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Old 01-01-2018, 03:11 PM   #21
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That's funny you mentioned it RP - way back in the late 60's when crock pots suddenly became popular, I was given one. I tried it twice, did everything the recipe said, put the vegies on the bottom, then meat, the seasonings, turned it on for the recommended level and 8 hours later the meat was pretty much done, or at least edible... but the vegies were still rock hard... - go figure

It went into the basement never to be seen again.
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Old 01-01-2018, 04:52 PM   #22
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Originally Posted by dragnlaw View Post
That's funny you mentioned it RP - way back in the late 60's when crock pots suddenly became popular, I was given one. I tried it twice, did everything the recipe said, put the vegies on the bottom, then meat, the seasonings, turned it on for the recommended level and 8 hours later the meat was pretty much done, or at least edible... but the vegies were still rock hard... - go figure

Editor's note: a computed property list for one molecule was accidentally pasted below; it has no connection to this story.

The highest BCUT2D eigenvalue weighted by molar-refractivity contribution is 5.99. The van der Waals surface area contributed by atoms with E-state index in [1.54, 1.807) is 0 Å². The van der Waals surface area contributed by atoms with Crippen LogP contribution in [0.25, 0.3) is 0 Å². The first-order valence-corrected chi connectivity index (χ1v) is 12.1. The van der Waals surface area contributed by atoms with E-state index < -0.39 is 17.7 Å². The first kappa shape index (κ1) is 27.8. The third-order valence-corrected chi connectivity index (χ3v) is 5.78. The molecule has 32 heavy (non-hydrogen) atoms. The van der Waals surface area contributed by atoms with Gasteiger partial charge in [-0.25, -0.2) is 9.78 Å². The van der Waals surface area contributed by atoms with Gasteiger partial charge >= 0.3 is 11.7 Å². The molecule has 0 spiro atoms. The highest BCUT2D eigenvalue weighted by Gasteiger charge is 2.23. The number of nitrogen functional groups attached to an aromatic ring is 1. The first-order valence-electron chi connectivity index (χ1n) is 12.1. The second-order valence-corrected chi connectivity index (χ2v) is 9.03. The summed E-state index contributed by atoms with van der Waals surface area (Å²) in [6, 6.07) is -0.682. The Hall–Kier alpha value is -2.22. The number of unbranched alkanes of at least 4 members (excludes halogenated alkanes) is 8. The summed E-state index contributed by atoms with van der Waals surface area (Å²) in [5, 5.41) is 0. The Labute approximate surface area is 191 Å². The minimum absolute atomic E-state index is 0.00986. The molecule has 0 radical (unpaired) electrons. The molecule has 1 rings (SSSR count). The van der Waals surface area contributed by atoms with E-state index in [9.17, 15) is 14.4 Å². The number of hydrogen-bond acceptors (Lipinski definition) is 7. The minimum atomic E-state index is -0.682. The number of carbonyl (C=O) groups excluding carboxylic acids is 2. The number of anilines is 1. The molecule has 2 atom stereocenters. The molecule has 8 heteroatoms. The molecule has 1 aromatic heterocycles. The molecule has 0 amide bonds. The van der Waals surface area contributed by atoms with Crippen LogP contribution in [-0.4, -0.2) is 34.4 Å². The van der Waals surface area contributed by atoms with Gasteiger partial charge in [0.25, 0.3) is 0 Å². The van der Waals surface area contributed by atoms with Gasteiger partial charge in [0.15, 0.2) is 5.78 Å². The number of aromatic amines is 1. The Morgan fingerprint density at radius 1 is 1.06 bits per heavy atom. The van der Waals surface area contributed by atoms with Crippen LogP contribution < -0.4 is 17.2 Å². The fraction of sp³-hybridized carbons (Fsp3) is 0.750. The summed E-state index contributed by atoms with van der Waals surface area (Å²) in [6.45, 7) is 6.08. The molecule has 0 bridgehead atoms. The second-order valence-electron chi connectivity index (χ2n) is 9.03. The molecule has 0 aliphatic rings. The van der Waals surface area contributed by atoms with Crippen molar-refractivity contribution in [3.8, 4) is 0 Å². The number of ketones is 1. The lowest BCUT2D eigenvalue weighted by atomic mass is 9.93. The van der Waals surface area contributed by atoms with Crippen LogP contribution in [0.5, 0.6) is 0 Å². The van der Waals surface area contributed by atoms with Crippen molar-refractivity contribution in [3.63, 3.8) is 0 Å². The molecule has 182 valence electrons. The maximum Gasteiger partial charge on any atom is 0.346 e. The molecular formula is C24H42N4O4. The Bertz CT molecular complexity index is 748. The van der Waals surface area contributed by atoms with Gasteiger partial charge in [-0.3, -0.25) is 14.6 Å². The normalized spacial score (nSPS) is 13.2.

It went into the basement never to be seen again.
We didn't do the veggies with the meat for long cooking times because they always turned to mush.
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Old 01-02-2018, 07:22 AM   #23
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My first slow cooker/crockpot was fine but it died from overwork. The replacements, several years on, boil on the low setting at a rate that would do for boiling Christmas puddings! I think the makers have fallen foul of the food police who thought the originals didn't cook on a high enough temperature and might give you food poisoning. I find that a casserole/stew cooks in about the same time as it would in the normal oven.

I find mine good for cooking dried beans, (home-made) soups, and lumps of meat, such as a piece of ham or a turkey drumstick, cook better than cubed stewing steak. If adding veg for a stew I don't cut them up into small pieces as I would if using the oven - that way they don't go to mush.
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Old 01-02-2018, 09:31 AM   #24
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It doesn't usually. Sometimes, though, new members ask questions of an original poster who been around in years So we mention it so they understand why they won't get a response.
Absolutely
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